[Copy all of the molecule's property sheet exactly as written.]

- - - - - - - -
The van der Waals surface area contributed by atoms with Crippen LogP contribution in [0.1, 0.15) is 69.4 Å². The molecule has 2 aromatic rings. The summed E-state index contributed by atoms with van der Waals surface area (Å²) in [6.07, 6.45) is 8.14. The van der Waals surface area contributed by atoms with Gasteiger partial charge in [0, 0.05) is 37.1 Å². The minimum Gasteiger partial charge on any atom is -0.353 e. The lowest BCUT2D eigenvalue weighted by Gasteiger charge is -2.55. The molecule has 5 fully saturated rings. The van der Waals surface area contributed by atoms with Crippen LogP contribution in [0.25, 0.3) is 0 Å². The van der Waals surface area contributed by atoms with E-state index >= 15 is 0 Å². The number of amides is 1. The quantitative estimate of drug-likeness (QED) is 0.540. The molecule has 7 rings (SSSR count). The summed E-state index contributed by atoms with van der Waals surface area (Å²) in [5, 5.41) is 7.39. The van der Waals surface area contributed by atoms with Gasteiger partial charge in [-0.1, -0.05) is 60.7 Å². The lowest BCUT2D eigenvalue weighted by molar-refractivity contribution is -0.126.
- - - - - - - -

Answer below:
The van der Waals surface area contributed by atoms with Crippen LogP contribution in [0.1, 0.15) is 69.4 Å². The molecule has 2 aromatic rings. The summed E-state index contributed by atoms with van der Waals surface area (Å²) in [6.07, 6.45) is 8.14. The van der Waals surface area contributed by atoms with Gasteiger partial charge in [0, 0.05) is 37.1 Å². The minimum Gasteiger partial charge on any atom is -0.353 e. The lowest BCUT2D eigenvalue weighted by Gasteiger charge is -2.55. The molecule has 5 fully saturated rings. The van der Waals surface area contributed by atoms with Crippen LogP contribution in [0.25, 0.3) is 0 Å². The van der Waals surface area contributed by atoms with E-state index >= 15 is 0 Å². The number of amides is 1. The quantitative estimate of drug-likeness (QED) is 0.540. The molecule has 7 rings (SSSR count). The summed E-state index contributed by atoms with van der Waals surface area (Å²) in [5, 5.41) is 7.39. The van der Waals surface area contributed by atoms with Gasteiger partial charge in [-0.1, -0.05) is 60.7 Å². The lowest BCUT2D eigenvalue weighted by molar-refractivity contribution is -0.126.